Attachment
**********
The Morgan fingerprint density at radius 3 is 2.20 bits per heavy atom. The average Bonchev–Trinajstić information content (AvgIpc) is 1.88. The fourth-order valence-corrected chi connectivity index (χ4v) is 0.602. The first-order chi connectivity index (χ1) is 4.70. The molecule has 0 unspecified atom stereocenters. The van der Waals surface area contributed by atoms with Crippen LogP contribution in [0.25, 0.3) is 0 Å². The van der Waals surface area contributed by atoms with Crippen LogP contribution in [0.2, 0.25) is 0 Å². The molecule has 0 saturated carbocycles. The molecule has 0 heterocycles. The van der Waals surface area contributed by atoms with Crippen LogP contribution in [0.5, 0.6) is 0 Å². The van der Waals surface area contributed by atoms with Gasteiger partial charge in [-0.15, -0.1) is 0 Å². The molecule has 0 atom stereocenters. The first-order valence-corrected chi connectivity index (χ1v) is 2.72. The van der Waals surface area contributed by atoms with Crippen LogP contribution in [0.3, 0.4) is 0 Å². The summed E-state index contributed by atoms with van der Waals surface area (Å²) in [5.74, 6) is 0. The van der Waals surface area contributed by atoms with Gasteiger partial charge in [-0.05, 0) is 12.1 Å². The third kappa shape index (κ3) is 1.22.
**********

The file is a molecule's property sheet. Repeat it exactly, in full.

The Morgan fingerprint density at radius 3 is 2.20 bits per heavy atom. The average Bonchev–Trinajstić information content (AvgIpc) is 1.88. The fourth-order valence-corrected chi connectivity index (χ4v) is 0.602. The first-order chi connectivity index (χ1) is 4.70. The molecule has 0 unspecified atom stereocenters. The van der Waals surface area contributed by atoms with Crippen LogP contribution in [0.25, 0.3) is 0 Å². The van der Waals surface area contributed by atoms with Crippen LogP contribution in [0.2, 0.25) is 0 Å². The molecule has 0 saturated carbocycles. The molecule has 0 heterocycles. The van der Waals surface area contributed by atoms with Crippen LogP contribution in [0.5, 0.6) is 0 Å². The van der Waals surface area contributed by atoms with Gasteiger partial charge in [-0.15, -0.1) is 0 Å². The molecule has 0 atom stereocenters. The first-order valence-corrected chi connectivity index (χ1v) is 2.72. The van der Waals surface area contributed by atoms with Crippen LogP contribution in [0.3, 0.4) is 0 Å². The summed E-state index contributed by atoms with van der Waals surface area (Å²) in [5.74, 6) is 0. The van der Waals surface area contributed by atoms with Gasteiger partial charge in [-0.05, 0) is 12.1 Å². The third kappa shape index (κ3) is 1.22.